Peters isn’t afraid to take on risks; he opened up during his latest reelection campaign about his and his wife’s decision to pursue an abortion in the 1980s, a rare move for a male politician. And he was one of the few candidates to embrace former President Barack Obama and campaign with him down the stretch in 2014, an election that saw Democrats blown out of red states they’d held for years.
Even as Biden struggles to raise his approval ratings and Republicans’ revel in his unpopularity, Peters sees little value in running away from a president of his own party. The two met recently to discuss Senate races, and Peters came away satisfied with Biden’s level of involvement.
“We’ll be working really closely with the president. He cares deeply about the Senate,” Peters said. “To me, the president’s always an asset.”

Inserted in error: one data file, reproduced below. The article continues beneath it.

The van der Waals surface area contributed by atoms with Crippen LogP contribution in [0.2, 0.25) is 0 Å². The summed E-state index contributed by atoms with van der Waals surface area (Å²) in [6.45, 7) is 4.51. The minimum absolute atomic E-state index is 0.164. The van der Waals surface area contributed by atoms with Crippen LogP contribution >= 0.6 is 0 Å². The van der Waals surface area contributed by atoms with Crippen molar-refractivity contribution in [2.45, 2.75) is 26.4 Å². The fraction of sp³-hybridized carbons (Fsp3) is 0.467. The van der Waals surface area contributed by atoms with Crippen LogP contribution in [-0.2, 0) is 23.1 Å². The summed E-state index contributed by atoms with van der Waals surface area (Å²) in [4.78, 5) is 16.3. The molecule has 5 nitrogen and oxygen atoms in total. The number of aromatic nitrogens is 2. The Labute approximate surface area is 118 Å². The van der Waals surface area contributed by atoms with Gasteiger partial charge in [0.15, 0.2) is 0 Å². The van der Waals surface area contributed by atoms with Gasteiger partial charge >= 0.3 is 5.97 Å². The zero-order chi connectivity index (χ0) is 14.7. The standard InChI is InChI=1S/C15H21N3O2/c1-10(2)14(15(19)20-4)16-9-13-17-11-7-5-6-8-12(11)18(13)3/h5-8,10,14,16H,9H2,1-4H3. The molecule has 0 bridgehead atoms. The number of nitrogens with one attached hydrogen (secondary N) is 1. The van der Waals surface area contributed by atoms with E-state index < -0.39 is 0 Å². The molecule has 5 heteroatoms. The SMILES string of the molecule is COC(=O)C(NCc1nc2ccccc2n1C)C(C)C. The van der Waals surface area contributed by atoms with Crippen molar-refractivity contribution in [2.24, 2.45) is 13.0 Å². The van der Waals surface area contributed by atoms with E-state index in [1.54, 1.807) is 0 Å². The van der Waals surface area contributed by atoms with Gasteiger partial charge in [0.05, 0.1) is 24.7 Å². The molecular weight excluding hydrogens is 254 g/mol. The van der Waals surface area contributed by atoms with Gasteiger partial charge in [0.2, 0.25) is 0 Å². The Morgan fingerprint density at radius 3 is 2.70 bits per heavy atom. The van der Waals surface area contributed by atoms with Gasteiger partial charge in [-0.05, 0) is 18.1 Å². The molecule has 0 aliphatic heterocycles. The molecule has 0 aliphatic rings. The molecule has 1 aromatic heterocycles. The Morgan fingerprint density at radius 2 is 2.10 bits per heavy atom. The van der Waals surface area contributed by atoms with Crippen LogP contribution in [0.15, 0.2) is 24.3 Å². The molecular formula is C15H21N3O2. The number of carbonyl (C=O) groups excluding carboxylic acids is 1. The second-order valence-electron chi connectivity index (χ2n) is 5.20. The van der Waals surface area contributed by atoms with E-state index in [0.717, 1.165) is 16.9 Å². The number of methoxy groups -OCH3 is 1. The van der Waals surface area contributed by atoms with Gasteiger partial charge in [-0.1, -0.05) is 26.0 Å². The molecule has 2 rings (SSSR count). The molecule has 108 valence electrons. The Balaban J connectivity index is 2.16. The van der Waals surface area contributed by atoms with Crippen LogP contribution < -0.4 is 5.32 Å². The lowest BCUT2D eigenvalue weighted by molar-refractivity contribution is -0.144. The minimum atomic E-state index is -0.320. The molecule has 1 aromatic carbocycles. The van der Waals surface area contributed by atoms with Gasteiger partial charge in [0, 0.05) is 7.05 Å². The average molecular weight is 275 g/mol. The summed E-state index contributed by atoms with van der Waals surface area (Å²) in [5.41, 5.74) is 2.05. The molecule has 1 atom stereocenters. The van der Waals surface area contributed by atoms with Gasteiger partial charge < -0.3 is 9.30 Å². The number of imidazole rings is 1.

Republicans scoff at that sentiment. Sen. Rick Scott (R-Fla.), the chair of the National Republican Senatorial Committee, said matter-of-factly, “Biden’s helping us quite a bit.” He also noted the NRSC’s outraised Peters’ committee over the past 12 months.
With one of the hardest jobs in Washington, Peters has room to try out his own style of politics on a larger scale. He says Schumer, a total political animal, has such a demanding job as majority leader in a 50-50 Senate that the New Yorker has given Peters “complete freedom” to run campaigns his way.
“He’s really got the right temperament for a job that is such a high level,” said Senate Majority Whip Dick Durbin (D-Ill.). “He’s in control of the situation.”
Peters’ DSCC is not endorsing in any contested primaries at this point, letting candidates for open seats in Wisconsin and Pennsylvania slug it out for the right to face Sen. Ron Johnson (R-Wis.) and the GOP nominee in the Keystone State. It’s a shift from past election cycles, when Democrats were more eager to throw their weight behind their favored candidates.
At the moment, Peters says he has no problem letting things play out between, say, Lt. Gov. John Fetterman, Rep. Conor Lamb and state Rep. Malcolm Kenyatta in Pennsylvania.